5. Conclusion: is the amount of aluminium in a vaccine ‘minuscule’?

Simply by looking at just one dose of a vaccine given at 8 weeks of age it is abundantly clear that science does not support this contention, as espoused regularly by many infant paediatricians. In fact, just a single dose of Infanrix Hexa vaccine represents a severe acute exposure to systemically available aluminium. A single dose of this vaccine is equivalent to the exposure to aluminium that an infant would receive from 150 days breast-feeding. It is equivalent to 25 times the daily dose of aluminium received from the most contaminated of infant formulas. It is pertinent to emphasise that an infant would receive a further two doses of this vaccine during the aforementioned 150 day period. It is also highly relevant that other aluminium adjuvanted vaccines, for example Prevenar 13 (https://www.medicines.org.uk/emc/product/453/smpc) and Men B (https://www.medicines.org.uk/emc/product/5168/smpc) are also part of the infant vaccine schedule for this same period. In the United Kingdom it is not uncommon for an infant to receive all three of these aluminium adjuvanted vaccines on the same day. A combined daily exposure of 1.445 mg of aluminium (according to the manufacturer’s data), equivalent to 260 days exposure to aluminium through breast feeding. Exposure to aluminium through a vaccine is, in comparison to diet, an acute exposure and an infant’s physiology will respond differently to exposure to a high concentration of aluminium over a very short time period. The latter, acute versus chronic exposure, while not yet being taken into account in infant vaccination programmes, must now be considered to help to ensure that future vaccination schedules are safe. Currently the EMA and the FDA limit the aluminium content of a vaccine to 1.25 mg (See for example, https://www.ecfr.gov/cgi-bin/text-idx?SID=832c22988b6c802fe810e16ea34ace1a&mc=true&node=se21.7.610_115&rgn=div8). This limit is based upon the aluminium adjuvant’s efficacy in inducing antibody titres. Perhaps now is the time to revise this limit based upon additional factors of vaccine safety.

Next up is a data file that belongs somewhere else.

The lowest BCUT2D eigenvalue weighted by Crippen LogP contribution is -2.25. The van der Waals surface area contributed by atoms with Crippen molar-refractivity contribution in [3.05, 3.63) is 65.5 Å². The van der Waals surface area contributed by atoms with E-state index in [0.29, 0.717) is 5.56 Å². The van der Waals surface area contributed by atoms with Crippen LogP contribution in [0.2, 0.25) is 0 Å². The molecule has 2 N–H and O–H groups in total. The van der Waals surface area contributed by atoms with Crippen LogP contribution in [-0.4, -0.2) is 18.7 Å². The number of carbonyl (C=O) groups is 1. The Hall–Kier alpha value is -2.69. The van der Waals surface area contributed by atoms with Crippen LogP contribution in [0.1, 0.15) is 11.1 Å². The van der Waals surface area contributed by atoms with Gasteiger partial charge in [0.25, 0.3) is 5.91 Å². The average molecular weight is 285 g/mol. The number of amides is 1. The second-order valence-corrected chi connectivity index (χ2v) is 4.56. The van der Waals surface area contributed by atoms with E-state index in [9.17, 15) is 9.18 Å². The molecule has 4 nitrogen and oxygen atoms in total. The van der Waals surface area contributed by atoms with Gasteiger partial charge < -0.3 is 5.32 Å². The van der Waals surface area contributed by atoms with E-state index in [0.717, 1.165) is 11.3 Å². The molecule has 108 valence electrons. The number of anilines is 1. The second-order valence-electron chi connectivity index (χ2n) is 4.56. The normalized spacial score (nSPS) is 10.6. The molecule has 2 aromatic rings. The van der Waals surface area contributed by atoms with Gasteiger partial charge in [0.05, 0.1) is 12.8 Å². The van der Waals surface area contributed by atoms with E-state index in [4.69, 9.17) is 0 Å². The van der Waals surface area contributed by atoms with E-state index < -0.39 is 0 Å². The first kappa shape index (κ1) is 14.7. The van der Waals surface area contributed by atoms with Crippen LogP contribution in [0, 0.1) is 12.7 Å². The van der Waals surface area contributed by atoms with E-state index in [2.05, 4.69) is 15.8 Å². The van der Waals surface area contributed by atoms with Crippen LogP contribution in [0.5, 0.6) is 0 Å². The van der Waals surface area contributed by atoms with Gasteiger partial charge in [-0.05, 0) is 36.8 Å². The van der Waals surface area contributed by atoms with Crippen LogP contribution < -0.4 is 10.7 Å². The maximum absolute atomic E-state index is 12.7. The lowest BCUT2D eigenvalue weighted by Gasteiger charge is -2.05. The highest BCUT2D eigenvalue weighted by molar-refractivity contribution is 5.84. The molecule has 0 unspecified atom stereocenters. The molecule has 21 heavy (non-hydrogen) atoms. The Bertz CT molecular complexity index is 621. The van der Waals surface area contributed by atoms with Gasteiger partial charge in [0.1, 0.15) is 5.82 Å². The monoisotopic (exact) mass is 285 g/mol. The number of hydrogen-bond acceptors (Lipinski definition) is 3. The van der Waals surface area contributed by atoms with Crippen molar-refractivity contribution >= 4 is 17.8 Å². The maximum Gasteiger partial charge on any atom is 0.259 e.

Full Paper : https://www.sciencedirect.com/science/article/pii/S0946672X19304201